In the wake of an array of prominent writers and artists returning their awards to protest against rising intolerance in the country, President Pranab Mukherjee on Monday said that prestigious awards “are a public recognition, of talent, merit and hard work, by peers and leaders in the profession” and that “such awards should be cherished and valued by those who receive them.”
The President added that “sensitive minds” who get “disturbed by some incidents in society” should express their “disagreement through debate and discussion” and that “emotions should not overrun reason”.
Speaking at a function to mark the National Press Day, Mukherjee said, “Sensitive minds sometimes get disturbed by some incidents in society. But, expression of concern over such events should be balanced. Emotions should not overrun reason, and disagreement should be expressed through debate and discussion.”
“We must, as proud Indians, have confidence in the idea of India and the values and principles enshrined in our Constitution. India has always been able to self-correct whenever such a need has arisen,” he added.
Underlining that freedom of press in India forms part of the “freedom of expression which is guaranteed by the Constitution as a fundamental right”, the President said that “protection of this right is our bounden duty”. “In a democracy, various challenges will emerge from time to time. These should be addressed collectively. We must ensure that the letter and spirit of the law always remains a living reality,” Mukherjee said.
Noting that the “influence, credibility and quality of our media is well recognized all over the world”, the President said that “the Indian media has grown in scale, reach and revenues over the years” and that “its significance has further increased with higher literacy levels and the revolution in communication technologies”.
“New media has brought about a convergence between traditional, audio-visual, digital and social media. It has become a powerful means for shaping the ideas, aspirations and behaviour of our people, even in the remotest corners of our country,” the President said, adding that “this entrusts media with an additional responsibility” and “they must act as a watchdog of public interest and give voice to the marginalized”.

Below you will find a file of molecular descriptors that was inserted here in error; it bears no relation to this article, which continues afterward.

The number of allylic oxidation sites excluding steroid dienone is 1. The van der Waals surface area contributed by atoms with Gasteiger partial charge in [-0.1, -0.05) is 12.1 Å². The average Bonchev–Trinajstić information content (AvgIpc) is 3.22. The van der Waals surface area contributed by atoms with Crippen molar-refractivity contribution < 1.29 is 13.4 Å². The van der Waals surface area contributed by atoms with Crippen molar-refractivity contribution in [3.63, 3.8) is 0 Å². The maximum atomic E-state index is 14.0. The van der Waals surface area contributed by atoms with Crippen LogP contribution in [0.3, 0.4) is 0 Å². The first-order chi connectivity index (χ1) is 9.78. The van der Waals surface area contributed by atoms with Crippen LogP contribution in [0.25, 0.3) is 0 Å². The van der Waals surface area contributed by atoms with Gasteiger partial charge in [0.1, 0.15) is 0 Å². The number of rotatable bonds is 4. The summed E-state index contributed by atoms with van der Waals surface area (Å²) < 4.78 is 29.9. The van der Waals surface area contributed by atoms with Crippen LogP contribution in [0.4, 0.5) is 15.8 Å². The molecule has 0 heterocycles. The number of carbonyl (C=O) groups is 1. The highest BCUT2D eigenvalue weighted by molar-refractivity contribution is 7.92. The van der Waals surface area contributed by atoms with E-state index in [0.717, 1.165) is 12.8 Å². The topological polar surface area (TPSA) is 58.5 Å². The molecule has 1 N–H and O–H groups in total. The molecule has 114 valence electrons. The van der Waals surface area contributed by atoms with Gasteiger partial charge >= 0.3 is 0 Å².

“Journalists must bring to public notice the array of ills and deprivations that continue to beset large number of our people. They must shape and influence public opinion even as they provide objective and balanced coverage of news,” Mukherjee said. “Gloom and dark alone should not dominate news coverage. A conscious effort should be made to show what is noble and good in the society. It must highlight the positive and inspire change for the better. The power of the media should be used to reset our moral compass and promote liberalism, humanism and decency in public life,” he added.
Pointing out that the media has an important role to play in “cleansing public life”, the President said, “For that, the conduct of the media itself should be above board. Independence and integrity are two sides of the same coin and it goes for every one of us including the media.”
“Sensationalism should not substitute for objective, accurate and dispassionate reporting. While opinion is free, facts should be sacred. Caution should be exercised in passing judgements, especially on matters where the due process of law is yet to be completed. We must never forget that careers and reputations take years to build but only minutes to demolish,” Mukherjee further said.
The President also said that “it is said accusations appear in headlines, denial in small print and contradictions are hidden away amidst cheap advertisements” and that “the media must realise that it remains always accountable to its readers and viewers and through them, to the entire nation”.